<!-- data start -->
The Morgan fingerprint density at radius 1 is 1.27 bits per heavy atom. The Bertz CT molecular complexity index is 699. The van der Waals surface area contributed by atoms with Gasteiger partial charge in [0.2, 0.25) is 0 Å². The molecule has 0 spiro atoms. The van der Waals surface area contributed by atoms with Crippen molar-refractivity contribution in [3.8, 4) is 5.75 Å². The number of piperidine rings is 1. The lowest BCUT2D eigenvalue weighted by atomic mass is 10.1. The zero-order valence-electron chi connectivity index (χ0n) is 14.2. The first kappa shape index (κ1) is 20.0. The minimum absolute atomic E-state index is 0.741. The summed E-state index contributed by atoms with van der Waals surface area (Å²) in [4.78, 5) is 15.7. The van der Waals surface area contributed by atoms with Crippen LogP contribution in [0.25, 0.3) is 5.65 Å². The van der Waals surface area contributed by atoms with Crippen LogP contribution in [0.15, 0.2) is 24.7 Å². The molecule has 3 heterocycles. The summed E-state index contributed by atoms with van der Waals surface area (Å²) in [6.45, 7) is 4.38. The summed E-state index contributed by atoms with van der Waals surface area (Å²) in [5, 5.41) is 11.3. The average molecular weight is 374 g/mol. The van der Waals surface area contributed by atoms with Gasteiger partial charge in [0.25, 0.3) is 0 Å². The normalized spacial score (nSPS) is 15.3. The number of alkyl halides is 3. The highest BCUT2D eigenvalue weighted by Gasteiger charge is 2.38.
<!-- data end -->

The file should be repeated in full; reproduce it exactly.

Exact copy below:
The Morgan fingerprint density at radius 1 is 1.27 bits per heavy atom. The Bertz CT molecular complexity index is 699. The van der Waals surface area contributed by atoms with Gasteiger partial charge in [0.2, 0.25) is 0 Å². The molecule has 0 spiro atoms. The van der Waals surface area contributed by atoms with Crippen molar-refractivity contribution in [3.8, 4) is 5.75 Å². The number of piperidine rings is 1. The lowest BCUT2D eigenvalue weighted by atomic mass is 10.1. The zero-order valence-electron chi connectivity index (χ0n) is 14.2. The first kappa shape index (κ1) is 20.0. The minimum absolute atomic E-state index is 0.741. The summed E-state index contributed by atoms with van der Waals surface area (Å²) in [4.78, 5) is 15.7. The van der Waals surface area contributed by atoms with Crippen LogP contribution in [0.25, 0.3) is 5.65 Å². The van der Waals surface area contributed by atoms with Crippen LogP contribution in [0.15, 0.2) is 24.7 Å². The molecule has 3 heterocycles. The summed E-state index contributed by atoms with van der Waals surface area (Å²) in [6.45, 7) is 4.38. The summed E-state index contributed by atoms with van der Waals surface area (Å²) in [5, 5.41) is 11.3. The average molecular weight is 374 g/mol. The van der Waals surface area contributed by atoms with Gasteiger partial charge in [0.25, 0.3) is 0 Å². The normalized spacial score (nSPS) is 15.3. The number of alkyl halides is 3. The highest BCUT2D eigenvalue weighted by Gasteiger charge is 2.38.